The nasal passages also moisten and warm air to prevent it from damaging the delicate membranes of the lung.
The mucous membranes of the nasal passages release water vapor, which moistens the air as it passes over the
membranes. As air moves over the extensive capillaries in the nasal passages, it is warmed by the blood in the
capillaries. If the nose is blocked or “stuffy” due to a cold or allergies, a person is forced to breathe through the
mouth. This can be potentially harmful to the respiratory system membranes, since the mouth does not filter,
warm, or moisten air.

In addition to their role in the respiratory system, the nasal passages house cells called olfactory receptors,
which are involved in the sense of smell. When chemicals enter the nasal passages, they contact the olfactory
receptors. This triggers the receptors to send a signal to the brain, which creates the perception of smell.

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Air leaves the nasal passages and flows to the pharynx, a short, funnel-shaped tube about 13 cm (5 in) long that
transports air to the larynx. Like the nasal passages, the pharynx is lined with a protective mucous membrane
and ciliated cells that remove impurities from the air. In addition to serving as an air passage, the pharynx
houses the tonsils, lymphatic tissues that contain white blood cells. The white blood cells attack any disease-
causing organisms that escape the hairs, cilia, and mucus of the nasal passages and pharynx. The tonsils are
strategically located to prevent these organisms from moving further into the body. One tonsil, called the
adenoids, is found high in the rear wall of the pharynx. A pair of tonsils, the palatine tonsils, is located at the
back of the pharynx on either side of the tongue. Another pair, the lingual tonsils, is found deep in the pharynx
at the base of the tongue. In their battles with disease-causing organisms, the tonsils sometimes become swollen
with infection. When the adenoids are swollen, they block the flow of air from the nasal passages to the
pharynx, and a person must breathe through the mouth.

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Air moves from the pharynx to the larynx, a structure about 5 cm (2 in) long located approximately in the
middle of the neck. Several layers of cartilage, a tough and flexible tissue, comprise most of the larynx. A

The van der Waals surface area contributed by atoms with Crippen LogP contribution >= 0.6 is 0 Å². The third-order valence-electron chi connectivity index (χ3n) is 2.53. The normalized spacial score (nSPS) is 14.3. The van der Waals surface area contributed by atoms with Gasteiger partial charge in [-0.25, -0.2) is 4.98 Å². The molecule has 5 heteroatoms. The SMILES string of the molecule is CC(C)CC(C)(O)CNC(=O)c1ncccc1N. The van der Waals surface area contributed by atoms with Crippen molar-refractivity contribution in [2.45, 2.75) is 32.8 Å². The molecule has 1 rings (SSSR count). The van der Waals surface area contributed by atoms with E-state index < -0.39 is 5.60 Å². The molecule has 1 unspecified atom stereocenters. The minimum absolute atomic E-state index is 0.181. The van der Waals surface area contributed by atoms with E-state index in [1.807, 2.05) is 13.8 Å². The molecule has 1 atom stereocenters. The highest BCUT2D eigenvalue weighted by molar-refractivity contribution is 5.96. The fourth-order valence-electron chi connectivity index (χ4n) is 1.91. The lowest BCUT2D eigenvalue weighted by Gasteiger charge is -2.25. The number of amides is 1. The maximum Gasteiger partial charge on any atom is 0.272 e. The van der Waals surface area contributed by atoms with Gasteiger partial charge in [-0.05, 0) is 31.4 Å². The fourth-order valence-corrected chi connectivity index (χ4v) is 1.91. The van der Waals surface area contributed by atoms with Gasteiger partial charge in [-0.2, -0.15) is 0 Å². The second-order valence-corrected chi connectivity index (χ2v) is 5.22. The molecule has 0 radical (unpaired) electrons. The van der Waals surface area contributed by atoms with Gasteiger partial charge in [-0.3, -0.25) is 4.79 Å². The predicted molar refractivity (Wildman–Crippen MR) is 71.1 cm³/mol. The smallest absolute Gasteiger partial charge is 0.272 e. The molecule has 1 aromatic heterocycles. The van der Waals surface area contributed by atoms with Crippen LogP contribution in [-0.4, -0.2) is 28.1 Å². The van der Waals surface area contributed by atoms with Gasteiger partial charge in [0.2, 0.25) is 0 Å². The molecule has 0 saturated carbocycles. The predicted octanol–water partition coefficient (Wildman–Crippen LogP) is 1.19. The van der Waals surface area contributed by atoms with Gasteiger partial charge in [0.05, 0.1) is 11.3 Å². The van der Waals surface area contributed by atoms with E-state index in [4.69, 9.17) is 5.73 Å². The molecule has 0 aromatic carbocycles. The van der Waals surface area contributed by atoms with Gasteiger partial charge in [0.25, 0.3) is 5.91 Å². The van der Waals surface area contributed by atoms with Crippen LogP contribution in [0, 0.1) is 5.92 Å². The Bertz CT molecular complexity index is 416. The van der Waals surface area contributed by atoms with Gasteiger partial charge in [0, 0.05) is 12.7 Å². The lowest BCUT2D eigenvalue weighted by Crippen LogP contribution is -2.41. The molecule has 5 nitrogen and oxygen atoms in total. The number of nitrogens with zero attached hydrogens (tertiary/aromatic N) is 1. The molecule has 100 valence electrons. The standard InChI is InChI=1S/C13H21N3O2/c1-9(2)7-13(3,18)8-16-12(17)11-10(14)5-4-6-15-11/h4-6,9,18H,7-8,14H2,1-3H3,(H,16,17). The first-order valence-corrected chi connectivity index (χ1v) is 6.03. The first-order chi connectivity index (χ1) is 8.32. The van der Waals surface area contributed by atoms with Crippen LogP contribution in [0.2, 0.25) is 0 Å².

protrusion in the cartilage called the Adam’s apple sometimes enlarges in males during puberty, creating a
prominent bulge visible on the neck.

While the primary role of the larynx is to transport air to the trachea, it also serves other functions. It plays a
primary role in producing sound; it prevents food and fluid from entering the air passage to cause choking; and
its mucous membranes and cilia-bearing cells help filter air. The cilia in the larynx waft airborne particles up
toward the pharynx to be swallowed.

Food and fluids from the pharynx usually are prevented from entering the larynx by the epiglottis, a thin,
leaflike tissue. The “stem” of the leaf attaches to the front and top of the larynx. When a person is breathing, the
epiglottis is held in a vertical position, like an open trap door. When a person swallows, however, a reflex
causes the larynx and the epiglottis to move toward each other, forming a protective seal, and food and fluids
are routed to the esophagus. If a person is eating or drinking too rapidly, or laughs while swallowing, the
swallowing reflex may not work, and food or fluid can enter the larynx. Food, fluid, or other substances in the
larynx initiate a cough reflex as the body attempts to clear the larynx of the obstruction. If the cough reflex does
not work, a person can choke, a life-threatening situation. The Heimlich maneuver is a technique used to clear a
blocked larynx (see First Aid). A surgical procedure called a tracheotomy is used to bypass the larynx and get
air to the trachea in extreme cases of choking.

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Trachea, Bronchi, and Bronchioles

Air passes from the larynx into the trachea, a tube about 12 to 15 cm (about 5 to 6 in) long located just below
the larynx. The trachea is formed of 15 to 20 C-shaped rings of cartilage. The sturdy cartilage rings hold the
trachea open, enabling air to pass freely at all times. The open part of the C-shaped cartilage lies at the back of
the trachea, and the ends of the “C” are connected by muscle tissue.

The base of the trachea is located a little below where the neck meets the trunk of the body. Here the trachea
branches into two tubes, the left and right bronchi, which deliver air to the left and right lungs, respectively.
Within the lungs, the bronchi branch into smaller tubes called bronchioles. The trachea, bronchi, and the first
few bronchioles contribute to the cleansing function of the respiratory system, for they, too, are lined with